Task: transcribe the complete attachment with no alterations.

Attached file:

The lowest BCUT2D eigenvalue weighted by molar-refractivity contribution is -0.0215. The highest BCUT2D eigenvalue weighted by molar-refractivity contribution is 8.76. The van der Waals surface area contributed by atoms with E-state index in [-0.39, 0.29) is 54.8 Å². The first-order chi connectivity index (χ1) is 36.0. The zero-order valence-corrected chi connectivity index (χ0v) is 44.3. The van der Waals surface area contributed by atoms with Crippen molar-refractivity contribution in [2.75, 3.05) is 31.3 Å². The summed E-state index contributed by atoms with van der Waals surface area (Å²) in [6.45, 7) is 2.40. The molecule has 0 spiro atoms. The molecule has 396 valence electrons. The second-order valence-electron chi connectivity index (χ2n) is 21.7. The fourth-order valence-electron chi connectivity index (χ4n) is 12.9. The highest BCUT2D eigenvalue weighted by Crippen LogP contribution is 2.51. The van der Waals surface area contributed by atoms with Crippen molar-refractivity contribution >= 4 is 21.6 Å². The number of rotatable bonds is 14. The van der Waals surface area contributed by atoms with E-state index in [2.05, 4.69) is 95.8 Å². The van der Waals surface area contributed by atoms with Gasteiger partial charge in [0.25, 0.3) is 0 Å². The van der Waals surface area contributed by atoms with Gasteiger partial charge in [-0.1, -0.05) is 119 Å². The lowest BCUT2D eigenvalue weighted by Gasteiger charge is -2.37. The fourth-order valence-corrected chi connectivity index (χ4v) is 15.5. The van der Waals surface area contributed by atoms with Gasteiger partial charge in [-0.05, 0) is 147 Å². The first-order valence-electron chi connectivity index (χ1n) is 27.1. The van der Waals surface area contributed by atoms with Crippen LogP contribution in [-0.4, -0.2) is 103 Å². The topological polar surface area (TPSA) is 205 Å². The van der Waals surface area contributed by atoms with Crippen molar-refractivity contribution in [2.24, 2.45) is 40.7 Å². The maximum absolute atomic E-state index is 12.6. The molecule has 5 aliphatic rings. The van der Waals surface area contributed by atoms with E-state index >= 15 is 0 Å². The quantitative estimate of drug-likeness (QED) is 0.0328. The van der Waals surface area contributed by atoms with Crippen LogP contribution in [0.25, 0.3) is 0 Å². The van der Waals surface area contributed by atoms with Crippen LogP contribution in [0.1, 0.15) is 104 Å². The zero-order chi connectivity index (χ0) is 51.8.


The lowest BCUT2D eigenvalue weighted by molar-refractivity contribution is -0.0215. The highest BCUT2D eigenvalue weighted by molar-refractivity contribution is 8.76. The van der Waals surface area contributed by atoms with E-state index in [-0.39, 0.29) is 54.8 Å². The first-order chi connectivity index (χ1) is 36.0. The zero-order valence-corrected chi connectivity index (χ0v) is 44.3. The van der Waals surface area contributed by atoms with Crippen molar-refractivity contribution in [2.75, 3.05) is 31.3 Å². The summed E-state index contributed by atoms with van der Waals surface area (Å²) in [6.45, 7) is 2.40. The molecule has 0 spiro atoms. The molecule has 396 valence electrons. The second-order valence-electron chi connectivity index (χ2n) is 21.7. The fourth-order valence-electron chi connectivity index (χ4n) is 12.9. The highest BCUT2D eigenvalue weighted by Crippen LogP contribution is 2.51. The van der Waals surface area contributed by atoms with Crippen molar-refractivity contribution >= 4 is 21.6 Å². The number of rotatable bonds is 14. The van der Waals surface area contributed by atoms with E-state index in [2.05, 4.69) is 95.8 Å². The van der Waals surface area contributed by atoms with Gasteiger partial charge in [0.25, 0.3) is 0 Å². The van der Waals surface area contributed by atoms with Gasteiger partial charge in [-0.1, -0.05) is 119 Å². The lowest BCUT2D eigenvalue weighted by Gasteiger charge is -2.37. The fourth-order valence-corrected chi connectivity index (χ4v) is 15.5. The van der Waals surface area contributed by atoms with Gasteiger partial charge in [-0.05, 0) is 147 Å². The first-order valence-electron chi connectivity index (χ1n) is 27.1. The van der Waals surface area contributed by atoms with Crippen LogP contribution in [-0.4, -0.2) is 103 Å². The topological polar surface area (TPSA) is 205 Å². The van der Waals surface area contributed by atoms with Crippen molar-refractivity contribution in [2.24, 2.45) is 40.7 Å². The maximum absolute atomic E-state index is 12.6. The molecule has 5 aliphatic rings. The van der Waals surface area contributed by atoms with E-state index >= 15 is 0 Å². The quantitative estimate of drug-likeness (QED) is 0.0328. The van der Waals surface area contributed by atoms with Crippen LogP contribution in [0.25, 0.3) is 0 Å². The van der Waals surface area contributed by atoms with Crippen LogP contribution in [0.1, 0.15) is 104 Å². The zero-order chi connectivity index (χ0) is 51.8.